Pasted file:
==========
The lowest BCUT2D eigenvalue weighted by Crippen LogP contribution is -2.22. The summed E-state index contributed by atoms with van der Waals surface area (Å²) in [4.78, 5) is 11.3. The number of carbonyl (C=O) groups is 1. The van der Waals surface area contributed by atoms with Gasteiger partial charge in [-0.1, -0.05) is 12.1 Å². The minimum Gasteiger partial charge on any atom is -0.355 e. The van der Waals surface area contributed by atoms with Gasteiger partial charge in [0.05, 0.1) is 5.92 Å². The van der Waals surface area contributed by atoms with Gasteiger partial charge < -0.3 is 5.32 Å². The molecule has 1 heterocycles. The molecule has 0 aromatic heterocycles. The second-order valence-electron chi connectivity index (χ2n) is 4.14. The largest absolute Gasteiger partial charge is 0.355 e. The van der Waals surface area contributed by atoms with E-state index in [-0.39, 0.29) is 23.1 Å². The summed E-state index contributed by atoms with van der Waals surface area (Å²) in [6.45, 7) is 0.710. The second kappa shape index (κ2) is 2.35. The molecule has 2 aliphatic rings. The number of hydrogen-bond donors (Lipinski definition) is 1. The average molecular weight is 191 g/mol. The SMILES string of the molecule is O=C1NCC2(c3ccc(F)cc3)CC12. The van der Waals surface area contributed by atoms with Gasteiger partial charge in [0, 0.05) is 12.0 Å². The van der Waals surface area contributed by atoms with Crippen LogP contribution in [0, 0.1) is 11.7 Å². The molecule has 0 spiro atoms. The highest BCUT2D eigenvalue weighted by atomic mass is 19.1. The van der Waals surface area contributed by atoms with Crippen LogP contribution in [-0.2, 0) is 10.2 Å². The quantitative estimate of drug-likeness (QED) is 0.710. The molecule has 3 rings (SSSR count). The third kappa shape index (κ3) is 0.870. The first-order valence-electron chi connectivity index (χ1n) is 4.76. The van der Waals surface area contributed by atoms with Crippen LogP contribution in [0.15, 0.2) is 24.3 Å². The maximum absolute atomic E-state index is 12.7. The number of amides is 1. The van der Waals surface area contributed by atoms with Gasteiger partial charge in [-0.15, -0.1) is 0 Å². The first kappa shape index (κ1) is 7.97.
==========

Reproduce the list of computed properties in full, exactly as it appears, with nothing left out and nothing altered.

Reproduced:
The lowest BCUT2D eigenvalue weighted by Crippen LogP contribution is -2.22. The summed E-state index contributed by atoms with van der Waals surface area (Å²) in [4.78, 5) is 11.3. The number of carbonyl (C=O) groups is 1. The van der Waals surface area contributed by atoms with Gasteiger partial charge in [-0.1, -0.05) is 12.1 Å². The minimum Gasteiger partial charge on any atom is -0.355 e. The van der Waals surface area contributed by atoms with Gasteiger partial charge in [0.05, 0.1) is 5.92 Å². The van der Waals surface area contributed by atoms with Gasteiger partial charge < -0.3 is 5.32 Å². The molecule has 1 heterocycles. The molecule has 0 aromatic heterocycles. The second-order valence-electron chi connectivity index (χ2n) is 4.14. The largest absolute Gasteiger partial charge is 0.355 e. The van der Waals surface area contributed by atoms with E-state index in [-0.39, 0.29) is 23.1 Å². The summed E-state index contributed by atoms with van der Waals surface area (Å²) in [6.45, 7) is 0.710. The second kappa shape index (κ2) is 2.35. The molecule has 2 aliphatic rings. The number of hydrogen-bond donors (Lipinski definition) is 1. The average molecular weight is 191 g/mol. The SMILES string of the molecule is O=C1NCC2(c3ccc(F)cc3)CC12. The van der Waals surface area contributed by atoms with Gasteiger partial charge in [0, 0.05) is 12.0 Å². The van der Waals surface area contributed by atoms with Crippen LogP contribution in [0, 0.1) is 11.7 Å². The molecule has 0 spiro atoms. The highest BCUT2D eigenvalue weighted by atomic mass is 19.1. The van der Waals surface area contributed by atoms with Crippen LogP contribution in [-0.2, 0) is 10.2 Å². The quantitative estimate of drug-likeness (QED) is 0.710. The molecule has 3 rings (SSSR count). The third kappa shape index (κ3) is 0.870. The first-order valence-electron chi connectivity index (χ1n) is 4.76. The van der Waals surface area contributed by atoms with Crippen LogP contribution in [0.15, 0.2) is 24.3 Å². The maximum absolute atomic E-state index is 12.7. The number of amides is 1. The van der Waals surface area contributed by atoms with Gasteiger partial charge in [-0.15, -0.1) is 0 Å². The first kappa shape index (κ1) is 7.97.